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North Carolina trooper receives Govenor's Award

NC Trooper begin recognized by Govenor

 

What started as an ordinary day for one local trooper ended up with him being recognized across the state as a hero.  Trooper Jonathan Gouge with Troop F in Burke County was awarded the Governor’s Award for Excellence for Safety and Heroism in a ceremony on Sept. 27.  Gouge said he was driving through Valdese with his wife on the morning of Jan. 2 when he noticed heavy smoke coming from a home on Eldred Street.  Gouge was off duty, but that didn’t stop him from acting quickly.  He said he pulled over to investigate, and a neighbor told him a woman was still inside the apartment.  Gouge tried to get someone to the door, but no one answered, so he tried to kick in the door only to find it had been dead bolted.  The trooper wouldn’t be deterred though.  He wrapped his hand in his hooded sweatshirt and broke through a window in the door to get into the home.  Gouge said he found a stunned woman, who didn’t appear to know what was happening, standing outside of her bedroom.  “I think she was sleeping,” Gouge said.  “I think I had just woke her up when I tried to kick down the door.”  Gouge said the woman was screaming and confused, but he helped her out of the burning apartment then headed back inside to get her medications.  But Gouge’s heroism didn’t stop there.  The quick-thinking trooper headed back into the flames once again and ushered out two of the woman’s small dogs, then located a third and brought it safely outside.  Along with the Governor’s Award, Gouge has been recognized locally by Chief Charlie Watts with the Valdese Fire Department, who said he was told on the scene that a trooper had helped the woman outside.  “I think, had he not been there that day, there would be at least one victim,” Watts said. “The elderly lady in the apartment would have died or suffered serious injury. There’s no doubt in my mind about that.”  Gouge also was commended by the North Carolina State Highway Patrol.  “I received the Valor Award,” he said. “That’s the highest one you can get from Highway Patrol, so I was very honored.  That was pretty cool.”  Gouge said he has never had any special training and has never worked or volunteered as a firefighter, but he just did what he hoped anyone in the same situation would do.  “I’d hope someone would stop and help my family,” he said.  “I feel like we should just help each other out.”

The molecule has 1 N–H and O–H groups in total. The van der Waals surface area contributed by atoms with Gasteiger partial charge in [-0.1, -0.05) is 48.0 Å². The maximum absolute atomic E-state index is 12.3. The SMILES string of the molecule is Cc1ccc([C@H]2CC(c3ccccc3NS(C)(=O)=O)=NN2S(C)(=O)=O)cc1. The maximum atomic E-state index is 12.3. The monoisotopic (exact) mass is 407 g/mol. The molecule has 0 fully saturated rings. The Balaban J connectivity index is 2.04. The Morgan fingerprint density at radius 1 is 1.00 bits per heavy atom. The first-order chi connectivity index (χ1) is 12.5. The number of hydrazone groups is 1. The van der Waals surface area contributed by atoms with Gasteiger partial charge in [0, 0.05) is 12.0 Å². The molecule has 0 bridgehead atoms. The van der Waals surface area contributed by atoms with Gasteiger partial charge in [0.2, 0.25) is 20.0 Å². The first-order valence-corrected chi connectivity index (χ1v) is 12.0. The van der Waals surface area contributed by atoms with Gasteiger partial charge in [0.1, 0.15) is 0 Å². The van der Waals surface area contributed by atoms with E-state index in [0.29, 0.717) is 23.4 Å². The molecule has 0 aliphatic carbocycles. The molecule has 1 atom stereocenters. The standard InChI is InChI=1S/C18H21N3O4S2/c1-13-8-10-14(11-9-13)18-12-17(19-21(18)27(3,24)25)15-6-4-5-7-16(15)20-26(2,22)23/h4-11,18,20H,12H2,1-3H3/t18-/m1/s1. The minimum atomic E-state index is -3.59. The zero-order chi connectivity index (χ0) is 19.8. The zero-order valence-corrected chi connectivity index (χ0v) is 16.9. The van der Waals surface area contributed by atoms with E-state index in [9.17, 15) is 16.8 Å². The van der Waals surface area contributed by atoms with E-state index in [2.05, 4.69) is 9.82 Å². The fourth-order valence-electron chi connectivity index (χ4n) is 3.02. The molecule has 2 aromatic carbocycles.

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Iowa State Troopers run into unusual situation while at elementary school

Iowa State Troopers at elementary school

 

While at Harlan Elementary in September, Iowa State Troopers Miller and McCreedy were approached by a young boy in a wheelchair who is battling cancer.  He told the troopers that his teacher had just killed their classroom fish.  Trooper Miller jokingly stated that she should probably be arrested, so the young boy invited them into the classroom where the students and State Troopers discussed the options for funeral arrangements. Collectively, they came to the agreement not to arrest Mrs. Schechinger, say goodbye to their fish and take a few photos with some great State Troopers.

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Young members of the Ohio State Highway Patrol family helped congratulate graduates of the 160th class

Ohio graduation1

 

Some of the youngest members of the Patrol family helped congratulate the #160class at graduation last week.